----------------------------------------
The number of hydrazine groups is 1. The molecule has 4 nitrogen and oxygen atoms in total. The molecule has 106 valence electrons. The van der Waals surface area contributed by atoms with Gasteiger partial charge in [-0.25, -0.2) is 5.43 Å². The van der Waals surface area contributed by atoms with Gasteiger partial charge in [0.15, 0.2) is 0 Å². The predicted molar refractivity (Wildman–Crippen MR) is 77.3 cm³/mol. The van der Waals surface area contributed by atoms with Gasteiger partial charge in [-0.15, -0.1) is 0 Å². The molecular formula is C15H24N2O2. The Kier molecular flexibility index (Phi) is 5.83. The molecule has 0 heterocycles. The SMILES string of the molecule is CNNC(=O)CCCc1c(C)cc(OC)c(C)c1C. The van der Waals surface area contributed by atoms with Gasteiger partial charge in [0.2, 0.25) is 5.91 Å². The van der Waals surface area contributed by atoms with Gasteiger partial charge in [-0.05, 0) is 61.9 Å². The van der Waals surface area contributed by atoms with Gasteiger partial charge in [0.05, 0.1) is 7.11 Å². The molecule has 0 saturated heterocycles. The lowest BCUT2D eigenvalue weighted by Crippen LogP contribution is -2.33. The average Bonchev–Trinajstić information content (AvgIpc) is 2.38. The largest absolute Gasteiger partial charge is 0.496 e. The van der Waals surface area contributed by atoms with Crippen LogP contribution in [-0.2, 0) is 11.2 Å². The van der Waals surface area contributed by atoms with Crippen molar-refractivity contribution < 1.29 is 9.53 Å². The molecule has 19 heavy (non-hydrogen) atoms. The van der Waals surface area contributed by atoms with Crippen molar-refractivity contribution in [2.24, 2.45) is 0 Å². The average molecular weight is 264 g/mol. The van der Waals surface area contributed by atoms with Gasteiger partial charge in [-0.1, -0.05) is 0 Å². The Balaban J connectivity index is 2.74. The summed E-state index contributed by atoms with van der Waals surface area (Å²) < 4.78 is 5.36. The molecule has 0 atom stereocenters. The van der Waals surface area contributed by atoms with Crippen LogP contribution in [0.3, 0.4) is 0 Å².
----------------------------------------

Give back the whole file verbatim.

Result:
The number of hydrazine groups is 1. The molecule has 4 nitrogen and oxygen atoms in total. The molecule has 106 valence electrons. The van der Waals surface area contributed by atoms with Gasteiger partial charge in [-0.25, -0.2) is 5.43 Å². The van der Waals surface area contributed by atoms with Gasteiger partial charge in [0.15, 0.2) is 0 Å². The predicted molar refractivity (Wildman–Crippen MR) is 77.3 cm³/mol. The van der Waals surface area contributed by atoms with Gasteiger partial charge in [-0.15, -0.1) is 0 Å². The molecular formula is C15H24N2O2. The Kier molecular flexibility index (Phi) is 5.83. The molecule has 0 heterocycles. The SMILES string of the molecule is CNNC(=O)CCCc1c(C)cc(OC)c(C)c1C. The van der Waals surface area contributed by atoms with Gasteiger partial charge in [0.2, 0.25) is 5.91 Å². The van der Waals surface area contributed by atoms with Gasteiger partial charge in [-0.05, 0) is 61.9 Å². The van der Waals surface area contributed by atoms with Gasteiger partial charge in [0.05, 0.1) is 7.11 Å². The molecule has 0 saturated heterocycles. The lowest BCUT2D eigenvalue weighted by Crippen LogP contribution is -2.33. The average Bonchev–Trinajstić information content (AvgIpc) is 2.38. The largest absolute Gasteiger partial charge is 0.496 e. The van der Waals surface area contributed by atoms with Crippen LogP contribution in [-0.2, 0) is 11.2 Å². The van der Waals surface area contributed by atoms with Crippen molar-refractivity contribution < 1.29 is 9.53 Å². The molecule has 19 heavy (non-hydrogen) atoms. The van der Waals surface area contributed by atoms with Crippen molar-refractivity contribution in [2.24, 2.45) is 0 Å². The average molecular weight is 264 g/mol. The van der Waals surface area contributed by atoms with Gasteiger partial charge in [-0.1, -0.05) is 0 Å². The Balaban J connectivity index is 2.74. The summed E-state index contributed by atoms with van der Waals surface area (Å²) < 4.78 is 5.36. The molecule has 0 atom stereocenters. The van der Waals surface area contributed by atoms with Crippen LogP contribution in [0.3, 0.4) is 0 Å².